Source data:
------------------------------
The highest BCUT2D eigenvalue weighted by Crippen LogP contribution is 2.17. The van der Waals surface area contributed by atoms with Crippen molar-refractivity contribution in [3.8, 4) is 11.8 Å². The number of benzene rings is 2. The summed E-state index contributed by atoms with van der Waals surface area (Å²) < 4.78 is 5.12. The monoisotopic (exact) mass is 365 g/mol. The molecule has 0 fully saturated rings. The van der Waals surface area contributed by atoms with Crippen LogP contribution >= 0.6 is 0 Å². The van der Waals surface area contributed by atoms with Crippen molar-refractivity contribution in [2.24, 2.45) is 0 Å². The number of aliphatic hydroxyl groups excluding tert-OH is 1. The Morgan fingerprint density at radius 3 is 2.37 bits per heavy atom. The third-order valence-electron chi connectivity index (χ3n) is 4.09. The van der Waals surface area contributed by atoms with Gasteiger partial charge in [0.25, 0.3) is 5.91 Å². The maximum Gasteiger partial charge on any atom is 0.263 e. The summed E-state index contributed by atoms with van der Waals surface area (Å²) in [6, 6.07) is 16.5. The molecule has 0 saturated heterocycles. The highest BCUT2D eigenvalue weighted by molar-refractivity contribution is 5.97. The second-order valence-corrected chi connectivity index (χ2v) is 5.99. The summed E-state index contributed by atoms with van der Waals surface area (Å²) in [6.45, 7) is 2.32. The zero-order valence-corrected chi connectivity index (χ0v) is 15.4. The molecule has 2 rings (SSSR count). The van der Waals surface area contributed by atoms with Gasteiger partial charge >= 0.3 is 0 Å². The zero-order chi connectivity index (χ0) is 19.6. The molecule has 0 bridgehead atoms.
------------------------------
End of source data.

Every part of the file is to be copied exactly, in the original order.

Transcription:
The highest BCUT2D eigenvalue weighted by Crippen LogP contribution is 2.17. The van der Waals surface area contributed by atoms with Crippen molar-refractivity contribution in [3.8, 4) is 11.8 Å². The number of benzene rings is 2. The summed E-state index contributed by atoms with van der Waals surface area (Å²) < 4.78 is 5.12. The monoisotopic (exact) mass is 365 g/mol. The molecule has 0 fully saturated rings. The van der Waals surface area contributed by atoms with Crippen LogP contribution >= 0.6 is 0 Å². The van der Waals surface area contributed by atoms with Crippen molar-refractivity contribution in [2.24, 2.45) is 0 Å². The number of aliphatic hydroxyl groups excluding tert-OH is 1. The Morgan fingerprint density at radius 3 is 2.37 bits per heavy atom. The third-order valence-electron chi connectivity index (χ3n) is 4.09. The van der Waals surface area contributed by atoms with Gasteiger partial charge in [0.25, 0.3) is 5.91 Å². The maximum Gasteiger partial charge on any atom is 0.263 e. The summed E-state index contributed by atoms with van der Waals surface area (Å²) in [6, 6.07) is 16.5. The molecule has 0 saturated heterocycles. The highest BCUT2D eigenvalue weighted by molar-refractivity contribution is 5.97. The second-order valence-corrected chi connectivity index (χ2v) is 5.99. The summed E-state index contributed by atoms with van der Waals surface area (Å²) in [6.45, 7) is 2.32. The zero-order valence-corrected chi connectivity index (χ0v) is 15.4. The molecule has 2 rings (SSSR count). The van der Waals surface area contributed by atoms with Gasteiger partial charge >= 0.3 is 0 Å². The zero-order chi connectivity index (χ0) is 19.6. The molecule has 0 bridgehead atoms.